Rice Memorial Hospital develops plan to curb its operating costs
WILLMAR -- As Rice Memorial Hospital's financial situation sinks farther into the red -- the operating deficit is now about $1 million -- officials are putting together a strategy to curb the hospital's operating expenses. The city-owned hospital...
WILLMAR -- As Rice Memorial Hospital's financial situation sinks farther into the red -- the operating deficit is now about $1 million -- officials are putting together a strategy to curb the hospital's operating expenses. The city-owned hospital can't count on a massive turnaround in patient volume any time soon, said Lorry Massa, CEO of Rice Hospital.
"We're convinced we need to reduce expenses," he said.
Spending reduction measures were outlined Thursday at a meeting of the hospital board's finance committee.
The plan will be introduced next week to the hospital management team. Officials said they want to avoid a slash-and-burn approach. Instead, what they've proposed is to ratchet down the hospital's operating expenses by 1 percent each year.
"It's a goal that we all believe is realistic and achievable," said Bill Fenske, chief financial officer.
The proposal will focus on the hospital's controllable expenses, which include salaries and overhead but don't include interest, depreciation, bad debt or utility costs.
For 2007, this will amount to cutting $650,000 from an overall budget of $83.2 million.
"It's going to be a matter of having the departments figure out a different way of doing things," Massa said. "We're just trying to elevate the way we manage our finances to the same level of importance as our clinical activities."
How hospital officials hope to restore Rice's fiscal health:
n Establish a committee, made up of administrators and directors, to review all staffing changes.
This means that before a vacant position can be filled or a staff position added, it must be reviewed, along with the department's productivity and financial performance and the need for the position, Fenske said.
"It doesn't mean that if somebody asks for more staff, the answer is going to be no. It means we're going to be taking a closer look at it," he said. "We need to be seeing improvements in productivity."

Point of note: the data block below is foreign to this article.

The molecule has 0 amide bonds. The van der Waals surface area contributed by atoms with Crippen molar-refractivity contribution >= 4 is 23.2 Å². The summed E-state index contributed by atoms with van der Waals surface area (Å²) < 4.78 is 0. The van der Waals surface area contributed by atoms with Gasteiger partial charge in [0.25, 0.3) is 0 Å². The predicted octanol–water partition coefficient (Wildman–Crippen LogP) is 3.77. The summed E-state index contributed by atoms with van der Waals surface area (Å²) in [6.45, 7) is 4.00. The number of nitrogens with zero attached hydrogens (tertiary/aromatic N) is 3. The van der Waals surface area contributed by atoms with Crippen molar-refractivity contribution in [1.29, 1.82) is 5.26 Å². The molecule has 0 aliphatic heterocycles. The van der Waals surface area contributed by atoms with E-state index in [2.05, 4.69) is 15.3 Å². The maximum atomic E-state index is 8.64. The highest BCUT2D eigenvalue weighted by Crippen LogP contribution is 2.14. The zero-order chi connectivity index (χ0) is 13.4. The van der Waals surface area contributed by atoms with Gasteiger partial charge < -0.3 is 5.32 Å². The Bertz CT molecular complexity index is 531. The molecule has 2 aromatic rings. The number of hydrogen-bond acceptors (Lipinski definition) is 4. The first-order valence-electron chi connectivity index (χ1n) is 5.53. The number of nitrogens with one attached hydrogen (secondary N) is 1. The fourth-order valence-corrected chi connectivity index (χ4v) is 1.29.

He told the finance committee Thursday that with a review process in place, the number of requests to fill positions "will significantly decrease."
n Establish operating reports for each hospital department, from surgery to housekeeping.
The idea is to track the productivity and financial performance of each department more closely, so that action plans can be developed if the indicators start going in the wrong direction, Fenske said.
"We're hoping to correct them sooner so they don't continue to compound on each other through the year," he said. "It enhances the accountability we have to each other."
n Develop a financial performance improvement plan that calls for saving 1 percent in controllable operating costs each year, starting in 2007.
All departments are being targeted.
Massa said administrators have already been keeping a close watch on expenses, "but we need to crank it down a little bit more in light of what's been going on."
Improvement will likely be slow, but it's more sustainable than making dramatic cutbacks in staff or services, Fenske said.
"This is a better strategy in the long term," he said.
Key financial indicators will be closely tracked to monitor whether the budget cutbacks are improving the hospital's financial health, he said. "We may not meet all the goals but we have to keep pushing. ... Any improvement is a good improvement. That's what we have to focus on."
The hospital's latest financial report, for the month of October, underscores the need to take action.
There were two bright notes. Rice Care Center, the hospital-owned long-term care facility, and Rice Home Medical, a durable medical equipment company, both are doing well financially.
But the hospital itself sustained a $660,000 operating loss during October. Although patient volume and revenue were down significantly from budget, operating expenses fell only slightly.
The result: The hospital's operating deficit ballooned by more than double, to around $1 million. The loss comes on top of a $540,000 operating loss in 2005.
Although expenses were less than what was budgeted, they fell only slightly as patient volume dropped off during the month, Fenske said.
He said it points to the need to get tighter control of costs and staffing levels. "You can really see that as the volume was not there, we did not make the adjustments in our staffing," he said.
Hospital officials don't have any clear answers to why volume has been so flat this year. Other hospitals around Minnesota have been experiencing the same thing.
Dr. George Gordon, chief medical officer for Rice Hospital, suggested one possible cause: No new physicians have joined the hospital staff in the past year."
"I don't think that's a coincidence. We have not grown in medical staff," he said.
Recruitment is becoming increasingly difficult for a city the size of Willmar, particularly for specialties in short supply such as orthopedic surgery and psychiatry, Gordon said.
"Everything is getting harder, and we're looking for the toughest ones to fill," he said.